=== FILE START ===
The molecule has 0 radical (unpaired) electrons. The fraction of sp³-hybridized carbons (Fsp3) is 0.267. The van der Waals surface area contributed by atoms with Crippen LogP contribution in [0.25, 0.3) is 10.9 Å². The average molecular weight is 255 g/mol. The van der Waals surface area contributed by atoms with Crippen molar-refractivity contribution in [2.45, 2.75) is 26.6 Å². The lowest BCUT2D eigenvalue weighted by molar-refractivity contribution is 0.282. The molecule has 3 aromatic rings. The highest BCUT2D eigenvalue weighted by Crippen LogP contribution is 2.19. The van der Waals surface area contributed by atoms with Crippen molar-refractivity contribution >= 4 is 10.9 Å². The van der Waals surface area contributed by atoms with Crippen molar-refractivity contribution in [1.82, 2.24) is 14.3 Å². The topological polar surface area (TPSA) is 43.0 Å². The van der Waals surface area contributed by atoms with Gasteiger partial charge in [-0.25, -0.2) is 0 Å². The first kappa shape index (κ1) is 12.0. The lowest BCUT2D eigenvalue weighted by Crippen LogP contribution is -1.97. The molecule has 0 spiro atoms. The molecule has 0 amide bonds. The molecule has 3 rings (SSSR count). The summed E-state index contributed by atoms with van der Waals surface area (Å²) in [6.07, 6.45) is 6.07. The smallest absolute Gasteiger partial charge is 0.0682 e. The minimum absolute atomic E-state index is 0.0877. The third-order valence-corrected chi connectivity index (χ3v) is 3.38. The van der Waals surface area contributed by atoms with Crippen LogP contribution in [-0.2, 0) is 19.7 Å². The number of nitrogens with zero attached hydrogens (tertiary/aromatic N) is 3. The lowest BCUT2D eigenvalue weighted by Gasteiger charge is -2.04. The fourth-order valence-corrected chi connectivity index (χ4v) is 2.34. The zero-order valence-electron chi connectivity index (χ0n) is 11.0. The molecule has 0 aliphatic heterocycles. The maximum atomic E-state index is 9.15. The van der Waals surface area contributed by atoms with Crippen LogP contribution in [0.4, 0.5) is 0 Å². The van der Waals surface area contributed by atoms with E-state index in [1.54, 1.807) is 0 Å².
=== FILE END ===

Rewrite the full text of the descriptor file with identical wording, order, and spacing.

The molecule has 0 radical (unpaired) electrons. The fraction of sp³-hybridized carbons (Fsp3) is 0.267. The van der Waals surface area contributed by atoms with Crippen LogP contribution in [0.25, 0.3) is 10.9 Å². The average molecular weight is 255 g/mol. The van der Waals surface area contributed by atoms with Crippen molar-refractivity contribution in [2.45, 2.75) is 26.6 Å². The lowest BCUT2D eigenvalue weighted by molar-refractivity contribution is 0.282. The molecule has 3 aromatic rings. The highest BCUT2D eigenvalue weighted by Crippen LogP contribution is 2.19. The van der Waals surface area contributed by atoms with Crippen molar-refractivity contribution >= 4 is 10.9 Å². The van der Waals surface area contributed by atoms with Crippen molar-refractivity contribution in [1.82, 2.24) is 14.3 Å². The topological polar surface area (TPSA) is 43.0 Å². The van der Waals surface area contributed by atoms with Gasteiger partial charge in [-0.25, -0.2) is 0 Å². The first kappa shape index (κ1) is 12.0. The lowest BCUT2D eigenvalue weighted by Crippen LogP contribution is -1.97. The molecule has 0 spiro atoms. The molecule has 0 amide bonds. The molecule has 3 rings (SSSR count). The summed E-state index contributed by atoms with van der Waals surface area (Å²) in [6.07, 6.45) is 6.07. The smallest absolute Gasteiger partial charge is 0.0682 e. The minimum absolute atomic E-state index is 0.0877. The third-order valence-corrected chi connectivity index (χ3v) is 3.38. The van der Waals surface area contributed by atoms with Crippen LogP contribution in [-0.2, 0) is 19.7 Å². The number of nitrogens with zero attached hydrogens (tertiary/aromatic N) is 3. The lowest BCUT2D eigenvalue weighted by Gasteiger charge is -2.04. The fourth-order valence-corrected chi connectivity index (χ4v) is 2.34. The zero-order valence-electron chi connectivity index (χ0n) is 11.0. The molecule has 0 aliphatic heterocycles. The maximum atomic E-state index is 9.15. The van der Waals surface area contributed by atoms with Crippen LogP contribution in [0.4, 0.5) is 0 Å². The van der Waals surface area contributed by atoms with E-state index in [1.54, 1.807) is 0 Å².